Fed's mixed blessing
Has Bernanke's success in calming markets clouded investors' view of the long road ahead?
NEW YORK (Fortune) -- For a guy who supposedly has lost his credibility, Fed chief Ben Bernanke has been surprisingly effective in soothing stressed-out financial markets - maybe a little too effective.
Since the credit crisis began unfolding last summer, Bernanke has taken brickbats from all angles. When the Fed held interest rates steady back in August, some critics claimed Bernanke was "behind the curve" and that his failure to act quickly would lead to a deep recession. Once the Fed began cutting interest rates starting in September, others warned that the Fed was overreacting and risked fueling inflation with its monetary laxity. When the New York Fed led a rescue of Bear Stearns (BSC, Fortune 500), and the Fed began lending more freely to financial firms to prevent another bank run, there were doubts about the prudence of the decision to make loans using riskier nongovernment securities as collateral.
Yet for all the questions about the Fed's on-the-fly policymaking, Bernanke seems to have succeeded in calming down the markets. Stocks have rallied off their mid-March panic lows, and the spreads between risk-free Treasuries and private investments have narrowed sharply. "The Fed has been very creative," says Jeff Miller, CEO of investment adviser New Arc Investments in Naperville, Ill. He credits the Fed's rate cuts and its expanded lending to banks as having "stopped the spiral" of financial-sector problems that threatened to deliver a shock to an already slowing economy.
The question now is whether investors have taken too much comfort in the Fed's ability to keep markets functioning. While the Fed's willingness to lend to financial institutions should prevent another Bear Stearns-like calamity, some observers believe the last two months' rally reflects a rosier view of the markets and the economy than is warranted.
"A lot of complacency has come back into the market," says David Merkel, chief economist at broker-dealer Finacorp Securities. He points to the narrowing spread between the yields on two-year Treasury notes and A2/P2 commercial paper, the short-term borrowings of corporations deemed a satisfactory risk by Standard & Poor's and Moody's.
That spread was 190 basis points in March, as investors were fleeing privately issued debt ahead of the near collapse of Bear Stearns, and as much as 260 points back in December, shortly before Bank of America (BAC, Fortune 500) agreed to buy distressed mortgage lender Countrywide (CFC, Fortune 500). This week, the spread was 46 basis points, Merkel says. That means roughly that companies with low-A to high-triple-B credit ratings can borrow in the market for 90 days at about 3% - what he terms a relatively attractive rate.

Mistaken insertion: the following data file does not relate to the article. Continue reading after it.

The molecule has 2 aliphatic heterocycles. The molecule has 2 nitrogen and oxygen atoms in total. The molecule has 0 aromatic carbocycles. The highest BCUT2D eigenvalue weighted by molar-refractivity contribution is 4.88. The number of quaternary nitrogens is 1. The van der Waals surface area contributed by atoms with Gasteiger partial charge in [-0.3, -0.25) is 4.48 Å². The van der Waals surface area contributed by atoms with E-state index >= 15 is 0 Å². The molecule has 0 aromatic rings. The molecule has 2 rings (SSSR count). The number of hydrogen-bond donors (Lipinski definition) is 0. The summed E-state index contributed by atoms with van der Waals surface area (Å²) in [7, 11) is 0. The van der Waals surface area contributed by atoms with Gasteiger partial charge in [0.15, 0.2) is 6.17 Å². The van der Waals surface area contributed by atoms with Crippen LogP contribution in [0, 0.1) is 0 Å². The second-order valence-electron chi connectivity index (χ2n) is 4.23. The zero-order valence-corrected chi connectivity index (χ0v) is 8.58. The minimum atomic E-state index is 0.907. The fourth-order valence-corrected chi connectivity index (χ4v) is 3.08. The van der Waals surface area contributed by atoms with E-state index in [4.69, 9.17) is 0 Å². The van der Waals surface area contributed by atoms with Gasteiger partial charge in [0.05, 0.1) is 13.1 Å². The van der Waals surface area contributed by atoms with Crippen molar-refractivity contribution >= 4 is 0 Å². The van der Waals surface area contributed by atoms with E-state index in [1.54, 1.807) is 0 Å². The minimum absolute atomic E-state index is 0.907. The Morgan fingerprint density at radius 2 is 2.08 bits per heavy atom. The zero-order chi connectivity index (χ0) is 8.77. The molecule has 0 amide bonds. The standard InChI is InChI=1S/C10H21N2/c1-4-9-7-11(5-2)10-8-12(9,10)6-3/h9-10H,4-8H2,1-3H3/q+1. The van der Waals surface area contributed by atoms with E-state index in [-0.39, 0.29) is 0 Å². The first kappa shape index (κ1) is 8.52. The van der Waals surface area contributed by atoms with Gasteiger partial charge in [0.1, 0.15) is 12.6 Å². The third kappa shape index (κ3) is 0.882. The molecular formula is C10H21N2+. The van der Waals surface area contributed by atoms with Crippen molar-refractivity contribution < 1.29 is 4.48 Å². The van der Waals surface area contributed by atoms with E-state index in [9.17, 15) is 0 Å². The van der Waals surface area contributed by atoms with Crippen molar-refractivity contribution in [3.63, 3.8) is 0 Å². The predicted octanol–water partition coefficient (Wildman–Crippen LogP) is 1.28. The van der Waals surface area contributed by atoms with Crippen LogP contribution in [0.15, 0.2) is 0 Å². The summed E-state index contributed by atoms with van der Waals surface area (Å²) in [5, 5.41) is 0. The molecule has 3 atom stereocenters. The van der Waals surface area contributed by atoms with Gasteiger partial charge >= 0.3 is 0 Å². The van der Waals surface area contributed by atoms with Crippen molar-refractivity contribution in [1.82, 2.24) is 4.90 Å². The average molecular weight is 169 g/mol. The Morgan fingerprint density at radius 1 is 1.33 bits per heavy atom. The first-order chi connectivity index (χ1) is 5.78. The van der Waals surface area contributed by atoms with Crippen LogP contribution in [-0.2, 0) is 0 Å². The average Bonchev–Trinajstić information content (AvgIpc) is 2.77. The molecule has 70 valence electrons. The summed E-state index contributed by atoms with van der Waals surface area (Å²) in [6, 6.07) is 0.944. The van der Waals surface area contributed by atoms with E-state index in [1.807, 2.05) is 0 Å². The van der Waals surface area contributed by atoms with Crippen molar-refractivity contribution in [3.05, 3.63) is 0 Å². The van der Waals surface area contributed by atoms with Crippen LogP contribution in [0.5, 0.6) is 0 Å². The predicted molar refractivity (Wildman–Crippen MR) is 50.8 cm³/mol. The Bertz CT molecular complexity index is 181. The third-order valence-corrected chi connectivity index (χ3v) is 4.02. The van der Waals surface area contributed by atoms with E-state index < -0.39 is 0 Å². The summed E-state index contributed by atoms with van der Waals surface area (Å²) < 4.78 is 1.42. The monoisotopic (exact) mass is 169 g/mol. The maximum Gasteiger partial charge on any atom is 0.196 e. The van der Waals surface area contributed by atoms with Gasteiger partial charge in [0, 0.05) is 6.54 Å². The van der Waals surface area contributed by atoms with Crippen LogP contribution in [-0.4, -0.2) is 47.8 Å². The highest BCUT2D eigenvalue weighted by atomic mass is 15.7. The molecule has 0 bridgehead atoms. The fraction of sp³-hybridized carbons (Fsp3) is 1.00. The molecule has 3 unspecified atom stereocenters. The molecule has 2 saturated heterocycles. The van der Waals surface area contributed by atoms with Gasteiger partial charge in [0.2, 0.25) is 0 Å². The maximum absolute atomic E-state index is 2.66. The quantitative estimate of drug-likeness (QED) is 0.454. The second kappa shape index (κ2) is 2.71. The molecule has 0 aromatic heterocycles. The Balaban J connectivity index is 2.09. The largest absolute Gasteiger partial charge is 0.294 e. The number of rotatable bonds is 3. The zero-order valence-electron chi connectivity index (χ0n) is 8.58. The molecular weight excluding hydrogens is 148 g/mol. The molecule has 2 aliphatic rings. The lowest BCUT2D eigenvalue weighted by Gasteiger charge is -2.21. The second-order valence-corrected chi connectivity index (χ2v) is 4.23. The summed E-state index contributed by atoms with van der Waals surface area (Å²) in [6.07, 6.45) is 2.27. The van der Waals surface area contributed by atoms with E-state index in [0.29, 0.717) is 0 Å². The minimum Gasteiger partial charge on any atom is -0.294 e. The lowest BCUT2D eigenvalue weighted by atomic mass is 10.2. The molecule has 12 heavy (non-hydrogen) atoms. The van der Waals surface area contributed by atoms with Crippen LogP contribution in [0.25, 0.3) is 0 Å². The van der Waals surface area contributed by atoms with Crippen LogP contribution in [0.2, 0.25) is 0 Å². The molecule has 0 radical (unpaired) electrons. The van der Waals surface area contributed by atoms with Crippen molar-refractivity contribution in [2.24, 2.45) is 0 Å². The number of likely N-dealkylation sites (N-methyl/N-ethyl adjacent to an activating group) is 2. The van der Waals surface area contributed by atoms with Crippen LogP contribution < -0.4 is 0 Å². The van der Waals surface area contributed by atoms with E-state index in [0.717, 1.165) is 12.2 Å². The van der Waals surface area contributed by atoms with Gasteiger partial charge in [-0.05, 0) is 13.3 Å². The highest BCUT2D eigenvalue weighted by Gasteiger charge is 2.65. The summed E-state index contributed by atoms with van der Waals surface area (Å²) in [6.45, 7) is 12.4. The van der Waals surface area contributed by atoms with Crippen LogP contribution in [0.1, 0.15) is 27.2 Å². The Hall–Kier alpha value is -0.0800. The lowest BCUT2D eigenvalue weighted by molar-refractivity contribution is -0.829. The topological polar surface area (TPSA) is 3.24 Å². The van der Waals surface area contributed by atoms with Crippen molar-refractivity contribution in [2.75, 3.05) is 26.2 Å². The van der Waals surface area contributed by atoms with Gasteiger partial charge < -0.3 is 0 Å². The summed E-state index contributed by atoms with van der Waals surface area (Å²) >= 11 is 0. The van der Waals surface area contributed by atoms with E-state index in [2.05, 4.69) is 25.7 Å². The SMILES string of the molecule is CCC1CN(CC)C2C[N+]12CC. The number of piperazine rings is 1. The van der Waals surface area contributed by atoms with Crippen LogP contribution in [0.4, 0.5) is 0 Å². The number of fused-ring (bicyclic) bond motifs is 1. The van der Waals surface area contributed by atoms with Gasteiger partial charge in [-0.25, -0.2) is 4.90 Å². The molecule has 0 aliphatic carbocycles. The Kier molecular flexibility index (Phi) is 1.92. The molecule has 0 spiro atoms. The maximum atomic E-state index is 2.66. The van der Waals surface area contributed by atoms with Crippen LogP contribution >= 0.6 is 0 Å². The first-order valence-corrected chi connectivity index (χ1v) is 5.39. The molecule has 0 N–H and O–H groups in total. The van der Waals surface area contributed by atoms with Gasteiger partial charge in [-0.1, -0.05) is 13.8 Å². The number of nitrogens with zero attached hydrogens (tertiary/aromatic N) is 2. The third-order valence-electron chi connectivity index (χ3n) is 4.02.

The spread has narrowed even as the U.S. has continued to add jobs at an anemic rate while losing high-paying manufacturing jobs. At the same time oil prices have surged. The minutes of the Federal Reserve's April 29-30 meeting notes that recent economic data "continued to suggest that a substantial softening in economic activity was under way." The Fed said members of the Federal Open Market Committee expect a contraction in U.S. gross domestic product in the first half of 2008, with only modest growth returning in the second half as consumers cash and spend the fiscal stimulus checks the government started sending out this spring.
Yet even with sharp selloffs Tuesday and Wednesday inspired by the surge of crude oil past $130 a barrel, the S&P 500 is up 10% off its Bear Stearns-inspired lows on St. Patrick's Day.
"The euphoria in the equity market has been breathtaking in the past few months," Merrill Lynch economist David Rosenberg wrote in a report Monday. "Are we believers that this is sustainable? The answer is no."
He compares the recent run-up in stocks to a rally that followed the Sept. 11, 2001, terrorist attacks. Back then the S&P 500 jumped 21% during the six months that ended in March 2002, but the gains didn't last for long. The blue-chip index proceeded to lose a third of its value before it bottomed out in October 2002, as hopes for a quick economic recovery were dashed.
Rosenberg says expectations that the Fed will raise rates before the end of the year - investors in the Chicago Board of Trade futures market are putting a 57% chance on a 25-basis-point rise - are similarly misguided. The economist, who has said he expects to see the Fed's overnight lending target fall to 1% from the current 2% over the next year and a half, notes that the futures market priced in a sharp rise in the fed funds rate back in early 2002, only to see the Fed resume its rate cutting later that year as a rebound failed to materialize.
That's not to say all is doom and gloom. The U.S. has so far avoided an official recession even in the face of the housing bust, the surge in energy prices and the near collapse of a major investment bank. Other big economies continue to grow, if at a slower clip, boosting U.S. exports. Big financial firms have managed to raise billions of dollars in capital to offset some of the damage they endured during the past year.
But there's reason to believe there's more pain ahead. Merkel says he believes the overhang of unsold houses will keep housing and mortgage securities markets under pressure for at least another year. He also says history shows the slowing economy will likely lead to a spike in defaults among lower-rated corporate borrowers. Retailer Linens N Things was a recent casualty of the slowing economy and a hefty debt load, but it won't be the last. "We're not through that part of the typical credit cycle" yet, he says.
"I think the safety level is overdiscounted right now," Merkel adds. "People are pretty happy."
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